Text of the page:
A nurse on the frontlines of the coronavirus outbreak in New York City broke down as she struggled to describe her “worst shift” via an Instagram video Tuesday.
According to the New York Post, D’neil Schmall first arrived in Manhattan from Washington D.C. last month to treat COVID-19 patients at the makeshift hospital set up in Central Park. In the video, she details how the impact from the lives lost to the pandemic has taken an exhaustive toll on first responders.
“I don’t know, I just feel like there’s only so much anyone can take,” Schmall said in the video. “I’m tired of walking into rooms and your patient’s dead. You just walk into a room, and there’s a dead body there. I’m tired of calling families and telling them that news.”
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Today was by far the worst shape I’ve ever had. This video was taken after laying in my hotel floor for an hour crying. I think it’s important for ppl to see what we go threw when we get home. *******Update ******After 4-5hrs sleep We’re walking 8-11 miles in a 13-15hrs shift. 5–7 days a week. Only 2 water breaks. The Majority of our PPE is made out of plastic like wearing a sweat suit all day. Assignments of 10-16 patients per nurse. No help! ******This is completely unedited. And taken after the “worst shift” I’ve had since being here. Venting was actually cathartic for me. I only posted it because I feel like people should know what we’re going through here. I love my job I LOVE ❤️ what I do! I’m not LEAVING! But that doesn’t mean frontliners aren’t human and wont be emotions about this experience as well*********I turned the camera on and just started talking whatever came to mind. #frontline #nurselife #flattenthecurve #nurse #er #covid_19 #msnbc #todayshow #newyorknews #newyork #goodmorningamerica #covid #newyork #nyc #frontlinersusa. **Video Copyright belong to Author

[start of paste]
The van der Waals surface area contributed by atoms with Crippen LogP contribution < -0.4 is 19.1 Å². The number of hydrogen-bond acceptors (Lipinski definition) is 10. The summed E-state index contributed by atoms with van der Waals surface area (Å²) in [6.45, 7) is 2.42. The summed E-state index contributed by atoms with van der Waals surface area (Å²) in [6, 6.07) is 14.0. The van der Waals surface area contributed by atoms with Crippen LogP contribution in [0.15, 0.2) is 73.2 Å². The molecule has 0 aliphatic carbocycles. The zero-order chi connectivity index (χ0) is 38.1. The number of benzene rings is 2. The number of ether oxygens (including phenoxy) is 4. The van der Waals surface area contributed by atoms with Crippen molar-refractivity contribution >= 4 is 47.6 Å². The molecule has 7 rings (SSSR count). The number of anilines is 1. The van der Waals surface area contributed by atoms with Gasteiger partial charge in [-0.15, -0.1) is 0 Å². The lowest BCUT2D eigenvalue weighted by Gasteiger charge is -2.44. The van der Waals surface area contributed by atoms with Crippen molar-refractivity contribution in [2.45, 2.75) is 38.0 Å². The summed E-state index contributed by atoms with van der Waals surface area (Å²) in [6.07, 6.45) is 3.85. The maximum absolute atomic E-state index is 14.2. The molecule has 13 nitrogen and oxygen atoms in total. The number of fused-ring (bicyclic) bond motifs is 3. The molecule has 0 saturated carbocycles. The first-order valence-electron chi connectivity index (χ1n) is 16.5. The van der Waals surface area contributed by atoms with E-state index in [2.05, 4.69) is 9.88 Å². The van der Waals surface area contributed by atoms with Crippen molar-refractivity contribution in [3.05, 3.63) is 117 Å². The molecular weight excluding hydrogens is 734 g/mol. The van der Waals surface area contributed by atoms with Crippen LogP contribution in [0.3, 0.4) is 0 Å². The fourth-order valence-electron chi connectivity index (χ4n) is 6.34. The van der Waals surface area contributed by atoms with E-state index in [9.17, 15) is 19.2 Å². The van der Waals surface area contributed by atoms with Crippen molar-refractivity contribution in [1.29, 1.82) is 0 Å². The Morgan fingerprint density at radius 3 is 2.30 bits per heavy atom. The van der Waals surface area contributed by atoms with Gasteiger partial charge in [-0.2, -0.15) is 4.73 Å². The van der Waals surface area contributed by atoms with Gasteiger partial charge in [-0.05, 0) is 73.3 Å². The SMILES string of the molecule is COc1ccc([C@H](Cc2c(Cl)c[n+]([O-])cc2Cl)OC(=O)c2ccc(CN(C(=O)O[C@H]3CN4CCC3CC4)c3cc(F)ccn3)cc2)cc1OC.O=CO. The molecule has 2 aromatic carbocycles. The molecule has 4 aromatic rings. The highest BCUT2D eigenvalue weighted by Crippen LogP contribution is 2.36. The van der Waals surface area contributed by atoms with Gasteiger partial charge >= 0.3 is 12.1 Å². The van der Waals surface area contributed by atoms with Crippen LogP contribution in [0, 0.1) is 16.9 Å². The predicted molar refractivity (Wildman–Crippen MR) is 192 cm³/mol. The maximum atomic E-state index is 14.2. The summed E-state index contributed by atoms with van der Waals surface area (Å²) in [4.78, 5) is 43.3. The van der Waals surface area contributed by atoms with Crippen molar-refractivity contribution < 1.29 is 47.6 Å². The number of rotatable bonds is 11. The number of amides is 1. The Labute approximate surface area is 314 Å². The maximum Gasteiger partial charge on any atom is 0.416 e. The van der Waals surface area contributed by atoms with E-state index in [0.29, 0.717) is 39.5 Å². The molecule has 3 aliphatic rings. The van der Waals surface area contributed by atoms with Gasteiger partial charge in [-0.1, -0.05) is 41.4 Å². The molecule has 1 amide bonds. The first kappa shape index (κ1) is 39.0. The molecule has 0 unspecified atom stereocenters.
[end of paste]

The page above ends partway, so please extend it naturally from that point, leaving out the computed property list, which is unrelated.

The nurse, whose social media accounts list her as a personal trainer and former bodybuilder, talked about how devastated she was for her peers and other healthcare workers. She said she posted the footage to reveal what nurses and others in the healthcare industry have to deal with, including shifts twice as long as normal and shortages in protective resources.
“I just feel like people think just because we’re like a healthcare worker that we are somehow immune to this, and we’re not,” she said. “I cried the whole way home in the Uber tonight … and the driver was like, ‘Ma’am, are you OK?’ I don’t think people understand how stressful this job is. I was trained for anything in the world, but this is so stressful.”
As hospital beds across the country are filling up with COVID-19 patients, Schmall said nurses are being asked to overcome tremendous circumstances while also trying to protect their health. She said someone needs to be more vocal about the truth behind the matter.
“How can I take care of 14 people when I have one tech and they have 30 patients,” she said. “I just feel like someone should put raw emotions out there about what the f**k is going on here.”
"The heightened sense of social isolation meant to combat the spread of the disease is especially tough on first responders at this time," Schmall said.
“I feel like I have no one to talk to,” she continued. “I can’t call my mom because then she’ll be worried about me, she never wanted me to come here from the beginning. I can’t call my sisters ‘cause I don’t want to stress them out.”
Schmall suggested that hospitals bring in more resources like counselors to help staff members who are overwhelmed by the trauma of treating COVID-19 patients.
“I have friends that are nurses and I’m pretty sure that they understand but they are going through the same thing,” she said. “So the end result is you end up crying in your hotel room. Or in the bathroom. There is no one to talk to.”
On Saturday, CNN shared an op-ed from medical analyst and contributor Kent Sepkowitz to try to explain why New York has been the epicenter of the disease.
He said the disease is killing New Yorkers disproportionately, with 42% of the more than 20,000 deaths occurring in New York. The mortality rate in the state is 4.7%, compared to 3.4% nationally, according to data from the Johns Hopkins University Center for Systems Science and Engineering.
Sepkowitz notes that the epidemic has been present in New York City a week or two longer than many other places, writing that “a more mature epidemic is always a larger epidemic.”
But the root cause of the high mortality rate, according to Sepkowitz, is the “chronically inadequate” health care accessible to minorities and poor people throughout New York. Unfortunately, this disparity is also being mirrored in other major cities around the country like Chicago and New Orleans, as Blavity previously reported.
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